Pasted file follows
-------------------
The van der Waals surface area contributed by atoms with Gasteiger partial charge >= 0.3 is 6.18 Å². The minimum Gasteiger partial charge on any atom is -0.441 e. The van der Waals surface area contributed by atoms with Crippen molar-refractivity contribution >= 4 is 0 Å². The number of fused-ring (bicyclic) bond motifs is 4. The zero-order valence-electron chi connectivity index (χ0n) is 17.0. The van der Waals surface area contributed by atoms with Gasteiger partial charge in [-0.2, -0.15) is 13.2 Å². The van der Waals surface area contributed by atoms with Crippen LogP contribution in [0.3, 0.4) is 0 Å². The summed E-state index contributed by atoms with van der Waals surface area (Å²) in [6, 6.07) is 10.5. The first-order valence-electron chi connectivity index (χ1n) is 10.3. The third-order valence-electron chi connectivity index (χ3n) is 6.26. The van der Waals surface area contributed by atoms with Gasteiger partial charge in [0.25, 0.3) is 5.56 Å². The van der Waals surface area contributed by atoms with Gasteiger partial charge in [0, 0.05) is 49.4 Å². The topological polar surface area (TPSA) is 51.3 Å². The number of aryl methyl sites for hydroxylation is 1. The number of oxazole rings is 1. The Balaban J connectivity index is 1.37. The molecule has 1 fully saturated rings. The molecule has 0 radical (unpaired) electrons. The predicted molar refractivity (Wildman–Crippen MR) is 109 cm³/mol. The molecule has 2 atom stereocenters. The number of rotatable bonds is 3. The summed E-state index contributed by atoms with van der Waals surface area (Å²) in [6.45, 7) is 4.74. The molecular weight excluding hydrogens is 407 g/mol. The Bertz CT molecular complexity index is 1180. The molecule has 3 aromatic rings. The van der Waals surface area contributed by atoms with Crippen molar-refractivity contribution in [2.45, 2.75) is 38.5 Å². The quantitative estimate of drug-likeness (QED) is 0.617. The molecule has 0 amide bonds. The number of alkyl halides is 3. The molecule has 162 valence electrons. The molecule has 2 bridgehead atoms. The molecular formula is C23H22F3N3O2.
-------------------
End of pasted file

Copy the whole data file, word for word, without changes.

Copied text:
The van der Waals surface area contributed by atoms with Gasteiger partial charge >= 0.3 is 6.18 Å². The minimum Gasteiger partial charge on any atom is -0.441 e. The van der Waals surface area contributed by atoms with Crippen molar-refractivity contribution >= 4 is 0 Å². The number of fused-ring (bicyclic) bond motifs is 4. The zero-order valence-electron chi connectivity index (χ0n) is 17.0. The van der Waals surface area contributed by atoms with Gasteiger partial charge in [-0.2, -0.15) is 13.2 Å². The van der Waals surface area contributed by atoms with Crippen LogP contribution in [0.3, 0.4) is 0 Å². The summed E-state index contributed by atoms with van der Waals surface area (Å²) in [6, 6.07) is 10.5. The first-order valence-electron chi connectivity index (χ1n) is 10.3. The third-order valence-electron chi connectivity index (χ3n) is 6.26. The van der Waals surface area contributed by atoms with Gasteiger partial charge in [0.25, 0.3) is 5.56 Å². The van der Waals surface area contributed by atoms with Gasteiger partial charge in [0, 0.05) is 49.4 Å². The topological polar surface area (TPSA) is 51.3 Å². The number of aryl methyl sites for hydroxylation is 1. The number of oxazole rings is 1. The Balaban J connectivity index is 1.37. The molecule has 1 fully saturated rings. The molecule has 0 radical (unpaired) electrons. The predicted molar refractivity (Wildman–Crippen MR) is 109 cm³/mol. The molecule has 2 atom stereocenters. The number of rotatable bonds is 3. The summed E-state index contributed by atoms with van der Waals surface area (Å²) in [6.45, 7) is 4.74. The molecular weight excluding hydrogens is 407 g/mol. The Bertz CT molecular complexity index is 1180. The molecule has 3 aromatic rings. The van der Waals surface area contributed by atoms with Crippen molar-refractivity contribution in [2.45, 2.75) is 38.5 Å². The quantitative estimate of drug-likeness (QED) is 0.617. The molecule has 0 amide bonds. The number of alkyl halides is 3. The molecule has 162 valence electrons. The molecule has 2 bridgehead atoms. The molecular formula is C23H22F3N3O2.